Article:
Improve your Web App’s security with HTTP Headers

Over recent years, new security standards have been set by the W3C, and implemented by browser vendors. The idea was to create a set of HTTP headers that developers could use in order to add a browser-based layer of security for their web applications.

Indeed, many security problems can (or should) be remediated on the client side (e.g. Same Origin Policy), and by improving the security of the platforms it was clear that the overall security level of web applications would increase, with little regard to the actual server-side implementation.

Let’s present a quick overview of these HTTP headers:


Description: Enables a Cross-Site Scripting (XSS) filter in the browser that blocks the malicious reflected XSS code.

Setting: X-XSS-Protection: 1; mode=block

Supported Browsers: IE 8+, Chrome, Safari (WebKit).

Additional Information: https://blogs.msdn.microsoft.com/ie/2008/07/02/ie8-security-part-iv-the-xss-filter/


Description: Prevents the browser from MIME-sniffing (i.e. practice of inspecting the content of a byte stream in order to attempt to deduce the file format of the data within it). This reduces the risk of an attacker tricking the browser into parsing an HTTP response with a content-type that was not intended by the server, which could then enable a Cross-Site Scripting (XSS) attack.

Setting:  X-Content-Type-Options: nosniff

Supported Browsers: Support: IE 9+, Chrome, Safari.

Additional Information: https://blogs.msdn.microsoft.com/ie/2008/09/02/ie8-security-part-vi-beta-2-update/



Description: Used as an indication to the browser whether it should allow embedding a page within a <frame>, <iframe>, or <object> HTML element. This will prevent frame-based attacks like Click-Jacking.

X-Frame-Options: DENY
X-Frame-Options: SAMEORIGIN
X-Frame-Options: ALLOW-FROM http://trusted-origin.com

Supported Browsers: IE 8+, Chrome, Firefox, Safari, Opera.

Additional Information: https://developer.mozilla.org/en-US/docs/Web/HTTP/X-Frame-Options



Description: Prevents the browser from loading resources (e.g. Javascript) from external origins. This helps in mitigating many attacks, including Cross-Site Scripting (XSS) and other cross-site injections.

Setting:  Content-Security-Policy: default-src 'self'

Supported Browsers: IE 10+, Chrome, Firefox, Safari, Opera.

Additional Information: https://www.w3.org/TR/2012/WD-CSP11-20121213/,



Description: Specifies which origins are allowed to send non-simple cross-origin XHR requests with cookies, and more importantly, which origins are allowed to see the response of such a request. This header is the main one of the new CORS specifications, but is usually set along other CORS headers (‘Access-Control-Allow-Credentials’, ‘Access-Control-Allow-Headers’ etc.)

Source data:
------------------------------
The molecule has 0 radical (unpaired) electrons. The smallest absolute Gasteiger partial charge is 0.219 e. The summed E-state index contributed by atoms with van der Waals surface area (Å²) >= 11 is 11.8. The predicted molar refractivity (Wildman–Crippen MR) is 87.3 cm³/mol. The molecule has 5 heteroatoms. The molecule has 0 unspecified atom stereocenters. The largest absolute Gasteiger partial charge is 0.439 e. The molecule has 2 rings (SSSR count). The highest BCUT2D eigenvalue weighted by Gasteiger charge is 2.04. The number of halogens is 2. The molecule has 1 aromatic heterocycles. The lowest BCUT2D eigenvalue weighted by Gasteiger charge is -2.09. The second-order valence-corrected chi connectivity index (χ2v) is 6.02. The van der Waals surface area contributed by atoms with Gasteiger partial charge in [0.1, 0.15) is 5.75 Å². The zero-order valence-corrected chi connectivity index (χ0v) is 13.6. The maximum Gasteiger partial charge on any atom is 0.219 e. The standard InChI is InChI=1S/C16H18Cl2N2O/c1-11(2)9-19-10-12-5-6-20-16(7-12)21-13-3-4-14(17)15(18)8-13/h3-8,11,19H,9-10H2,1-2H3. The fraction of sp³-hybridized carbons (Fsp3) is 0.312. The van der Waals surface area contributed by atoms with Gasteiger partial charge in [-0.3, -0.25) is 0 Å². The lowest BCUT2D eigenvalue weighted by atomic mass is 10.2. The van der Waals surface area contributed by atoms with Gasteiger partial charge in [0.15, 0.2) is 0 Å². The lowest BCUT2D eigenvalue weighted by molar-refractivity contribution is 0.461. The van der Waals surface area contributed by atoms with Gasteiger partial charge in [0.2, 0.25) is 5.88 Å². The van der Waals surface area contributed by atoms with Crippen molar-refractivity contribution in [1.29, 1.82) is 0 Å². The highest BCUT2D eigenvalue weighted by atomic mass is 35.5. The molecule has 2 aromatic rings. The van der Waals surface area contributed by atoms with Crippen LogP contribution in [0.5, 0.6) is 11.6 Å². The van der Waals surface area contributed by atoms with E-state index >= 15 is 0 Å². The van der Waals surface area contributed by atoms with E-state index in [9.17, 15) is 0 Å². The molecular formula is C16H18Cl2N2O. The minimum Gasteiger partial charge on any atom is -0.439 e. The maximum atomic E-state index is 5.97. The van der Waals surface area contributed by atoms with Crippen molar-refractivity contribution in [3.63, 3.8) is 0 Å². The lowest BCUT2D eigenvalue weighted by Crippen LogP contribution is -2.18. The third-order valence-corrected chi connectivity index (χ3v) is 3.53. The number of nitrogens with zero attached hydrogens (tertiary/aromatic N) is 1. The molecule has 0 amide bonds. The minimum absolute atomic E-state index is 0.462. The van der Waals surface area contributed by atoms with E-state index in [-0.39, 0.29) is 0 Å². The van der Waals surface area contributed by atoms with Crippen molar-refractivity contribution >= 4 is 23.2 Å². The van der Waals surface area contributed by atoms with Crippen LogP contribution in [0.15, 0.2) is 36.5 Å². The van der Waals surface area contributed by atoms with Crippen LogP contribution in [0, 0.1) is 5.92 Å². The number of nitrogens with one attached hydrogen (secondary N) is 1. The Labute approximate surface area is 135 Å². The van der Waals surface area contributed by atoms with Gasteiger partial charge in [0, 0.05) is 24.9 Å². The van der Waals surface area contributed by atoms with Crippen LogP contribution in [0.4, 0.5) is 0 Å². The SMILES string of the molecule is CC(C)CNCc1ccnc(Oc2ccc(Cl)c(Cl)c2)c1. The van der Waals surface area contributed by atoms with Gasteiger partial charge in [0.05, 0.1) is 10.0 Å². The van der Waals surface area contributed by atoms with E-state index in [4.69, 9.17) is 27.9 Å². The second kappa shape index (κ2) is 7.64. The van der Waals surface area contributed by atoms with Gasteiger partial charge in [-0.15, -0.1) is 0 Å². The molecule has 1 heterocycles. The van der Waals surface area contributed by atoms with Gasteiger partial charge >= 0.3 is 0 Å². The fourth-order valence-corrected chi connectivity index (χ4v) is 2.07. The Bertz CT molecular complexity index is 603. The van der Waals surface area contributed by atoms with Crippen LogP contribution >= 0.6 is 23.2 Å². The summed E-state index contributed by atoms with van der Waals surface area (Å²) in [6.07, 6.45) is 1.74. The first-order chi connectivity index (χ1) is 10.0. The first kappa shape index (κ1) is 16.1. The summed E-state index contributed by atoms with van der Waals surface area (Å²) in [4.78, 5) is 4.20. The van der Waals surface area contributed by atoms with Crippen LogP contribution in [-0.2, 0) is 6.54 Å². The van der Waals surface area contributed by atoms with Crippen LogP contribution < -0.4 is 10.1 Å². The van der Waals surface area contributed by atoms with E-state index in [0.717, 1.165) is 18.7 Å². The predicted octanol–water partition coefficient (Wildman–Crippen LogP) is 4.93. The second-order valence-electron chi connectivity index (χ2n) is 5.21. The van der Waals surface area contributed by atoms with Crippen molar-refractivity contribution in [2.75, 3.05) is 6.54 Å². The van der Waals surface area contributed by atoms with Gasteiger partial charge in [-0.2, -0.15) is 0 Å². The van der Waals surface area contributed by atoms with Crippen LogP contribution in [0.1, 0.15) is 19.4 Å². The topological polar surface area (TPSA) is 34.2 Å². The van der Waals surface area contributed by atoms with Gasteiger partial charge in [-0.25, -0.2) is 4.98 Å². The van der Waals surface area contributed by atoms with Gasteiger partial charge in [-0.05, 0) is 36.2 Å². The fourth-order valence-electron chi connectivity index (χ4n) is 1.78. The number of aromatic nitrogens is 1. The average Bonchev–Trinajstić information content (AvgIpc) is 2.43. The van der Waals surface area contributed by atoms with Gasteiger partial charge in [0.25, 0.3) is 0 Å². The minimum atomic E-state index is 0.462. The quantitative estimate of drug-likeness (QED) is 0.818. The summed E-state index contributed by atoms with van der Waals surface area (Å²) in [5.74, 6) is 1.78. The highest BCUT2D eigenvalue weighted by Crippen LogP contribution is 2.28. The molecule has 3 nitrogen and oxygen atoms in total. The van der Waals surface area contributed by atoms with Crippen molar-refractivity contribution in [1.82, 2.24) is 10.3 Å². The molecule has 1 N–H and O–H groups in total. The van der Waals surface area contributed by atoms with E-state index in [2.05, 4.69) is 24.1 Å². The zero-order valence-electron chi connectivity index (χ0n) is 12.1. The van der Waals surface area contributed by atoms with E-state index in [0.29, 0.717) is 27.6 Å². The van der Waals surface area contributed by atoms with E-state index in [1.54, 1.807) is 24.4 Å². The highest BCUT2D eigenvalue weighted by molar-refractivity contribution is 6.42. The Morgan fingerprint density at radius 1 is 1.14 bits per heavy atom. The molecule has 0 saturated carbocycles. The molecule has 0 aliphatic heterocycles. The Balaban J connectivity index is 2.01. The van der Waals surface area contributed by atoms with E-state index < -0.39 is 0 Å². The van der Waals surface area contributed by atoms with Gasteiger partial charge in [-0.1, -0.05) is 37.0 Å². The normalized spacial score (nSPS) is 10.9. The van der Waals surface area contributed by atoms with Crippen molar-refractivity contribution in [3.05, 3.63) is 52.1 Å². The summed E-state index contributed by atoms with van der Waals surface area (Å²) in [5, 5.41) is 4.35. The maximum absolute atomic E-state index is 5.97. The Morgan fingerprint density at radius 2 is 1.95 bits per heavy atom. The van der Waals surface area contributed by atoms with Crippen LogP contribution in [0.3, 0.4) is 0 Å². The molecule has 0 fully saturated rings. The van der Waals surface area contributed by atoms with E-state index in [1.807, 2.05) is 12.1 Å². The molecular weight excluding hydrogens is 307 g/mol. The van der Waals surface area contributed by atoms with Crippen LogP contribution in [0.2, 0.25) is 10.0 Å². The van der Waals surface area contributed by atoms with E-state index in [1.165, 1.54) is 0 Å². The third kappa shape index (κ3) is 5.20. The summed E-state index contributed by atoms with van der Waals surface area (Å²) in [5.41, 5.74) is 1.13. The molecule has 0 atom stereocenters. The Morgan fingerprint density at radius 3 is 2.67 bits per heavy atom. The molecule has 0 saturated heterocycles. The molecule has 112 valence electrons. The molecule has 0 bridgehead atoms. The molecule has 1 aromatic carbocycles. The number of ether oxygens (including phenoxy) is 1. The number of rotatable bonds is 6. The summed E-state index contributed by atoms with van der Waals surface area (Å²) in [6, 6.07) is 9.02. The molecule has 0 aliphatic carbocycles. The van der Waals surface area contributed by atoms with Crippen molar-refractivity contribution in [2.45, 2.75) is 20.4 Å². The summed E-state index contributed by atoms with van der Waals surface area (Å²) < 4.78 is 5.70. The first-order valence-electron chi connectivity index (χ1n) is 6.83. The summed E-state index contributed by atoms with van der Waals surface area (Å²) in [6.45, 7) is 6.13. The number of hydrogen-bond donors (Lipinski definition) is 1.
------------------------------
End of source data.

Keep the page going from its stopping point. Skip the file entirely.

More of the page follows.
Setting:  Do not set, or restrict only to trusted origins, for example:
Access-Control-Allow-Origin: http://trusted.com

Supported Browsers: IE 10+, Chrome, Firefox, Safari, Opera.

Additional Information: https://developer.mozilla.org/en-US/docs/Web/HTTP/Access_control_CORS



Description: Controls who can cache the response, under which conditions, and for how long. This can be set in order to prevent the caching of responses containing sensitive data.

Cache-Control: no-store
Pragma: no-cache  (for HTTP 1.0 compatibility)
Expires: 0 (for HTTP 1.0 compatibility)

Supported Browsers: IE 6+, Chrome, Firefox, Safari, Opera.

Additional Information: https://developers.google.com/web/fundamentals/performance/optimizing-content-efficiency/http-caching?hl=en


HTTP Strict-Transport-Security (HSTS)

Description: Policy mechanism declaring that browsers should only interact with the server over a secure HTTPS connection. This helps protecting against SSL Stripping (i.e. forcing a victim into browsing over HTTP instead of HTTPS) and cookie hijacking. The value of the header is the period (in seconds) in which this policy should be enforced.

Setting: Strict-Transport-Security: max-age=<expire_time>

Supported Browsers: IE 11+, Chrome, Firefox, Safari, Opera.

Additional Information: https://www.owasp.org/index.php/HTTP_Strict_Transport_Security



Description: This header is used in order to enforce SSL Pinning. In other words, it tells the browser to associate a public cryptographic key with the server. This mechanism allows websites to resist impersonation and prevents Man-in-the-Middle (MitM) attacks. Please note that it is possible to pin multiple keys, so if one of them is compromised, you can still use the other ones.

Public-Key-Pins: pin-sha256="<base64_encode(public_key_fingerprint)>"; pin-sha256="<base64_encode(public_key2_fingerprint)>"; max-age=<expire_time>; includeSubdomains; report-uri="<report_to_this_url_in_case_of_failure>"

Supported Browsers: Chrome, Firefox.

Additional Information: https://www.owasp.org/index.php/Certificate_and_Public_Key_Pinning

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